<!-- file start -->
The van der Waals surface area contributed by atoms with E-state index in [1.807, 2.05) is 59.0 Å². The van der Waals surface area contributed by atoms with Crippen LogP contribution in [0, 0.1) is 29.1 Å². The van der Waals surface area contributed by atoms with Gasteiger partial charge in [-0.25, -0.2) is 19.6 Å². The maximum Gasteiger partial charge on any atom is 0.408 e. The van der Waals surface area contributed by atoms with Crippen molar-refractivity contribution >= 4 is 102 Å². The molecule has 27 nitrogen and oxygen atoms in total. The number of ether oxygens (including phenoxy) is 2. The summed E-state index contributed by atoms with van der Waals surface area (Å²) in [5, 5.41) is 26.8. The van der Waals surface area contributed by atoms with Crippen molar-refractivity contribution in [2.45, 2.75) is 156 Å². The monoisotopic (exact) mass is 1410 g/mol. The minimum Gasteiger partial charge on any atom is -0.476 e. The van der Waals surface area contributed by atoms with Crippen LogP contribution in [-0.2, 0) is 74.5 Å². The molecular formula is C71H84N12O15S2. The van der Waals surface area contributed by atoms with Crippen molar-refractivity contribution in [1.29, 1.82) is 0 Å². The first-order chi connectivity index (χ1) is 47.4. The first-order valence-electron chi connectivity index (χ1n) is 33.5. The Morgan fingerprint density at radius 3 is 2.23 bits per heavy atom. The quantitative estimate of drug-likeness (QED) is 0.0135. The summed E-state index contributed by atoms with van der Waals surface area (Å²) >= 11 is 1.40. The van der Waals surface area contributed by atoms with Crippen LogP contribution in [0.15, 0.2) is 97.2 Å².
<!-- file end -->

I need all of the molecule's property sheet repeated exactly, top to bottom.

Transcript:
The van der Waals surface area contributed by atoms with E-state index in [1.807, 2.05) is 59.0 Å². The van der Waals surface area contributed by atoms with Crippen LogP contribution in [0, 0.1) is 29.1 Å². The van der Waals surface area contributed by atoms with Gasteiger partial charge in [-0.25, -0.2) is 19.6 Å². The maximum Gasteiger partial charge on any atom is 0.408 e. The van der Waals surface area contributed by atoms with Crippen molar-refractivity contribution >= 4 is 102 Å². The molecule has 27 nitrogen and oxygen atoms in total. The number of ether oxygens (including phenoxy) is 2. The summed E-state index contributed by atoms with van der Waals surface area (Å²) in [5, 5.41) is 26.8. The van der Waals surface area contributed by atoms with Crippen molar-refractivity contribution in [2.45, 2.75) is 156 Å². The monoisotopic (exact) mass is 1410 g/mol. The minimum Gasteiger partial charge on any atom is -0.476 e. The van der Waals surface area contributed by atoms with Crippen LogP contribution in [-0.2, 0) is 74.5 Å². The molecular formula is C71H84N12O15S2. The van der Waals surface area contributed by atoms with Crippen molar-refractivity contribution in [1.29, 1.82) is 0 Å². The first-order chi connectivity index (χ1) is 47.4. The first-order valence-electron chi connectivity index (χ1n) is 33.5. The Morgan fingerprint density at radius 3 is 2.23 bits per heavy atom. The quantitative estimate of drug-likeness (QED) is 0.0135. The summed E-state index contributed by atoms with van der Waals surface area (Å²) >= 11 is 1.40. The van der Waals surface area contributed by atoms with Crippen LogP contribution in [0.15, 0.2) is 97.2 Å².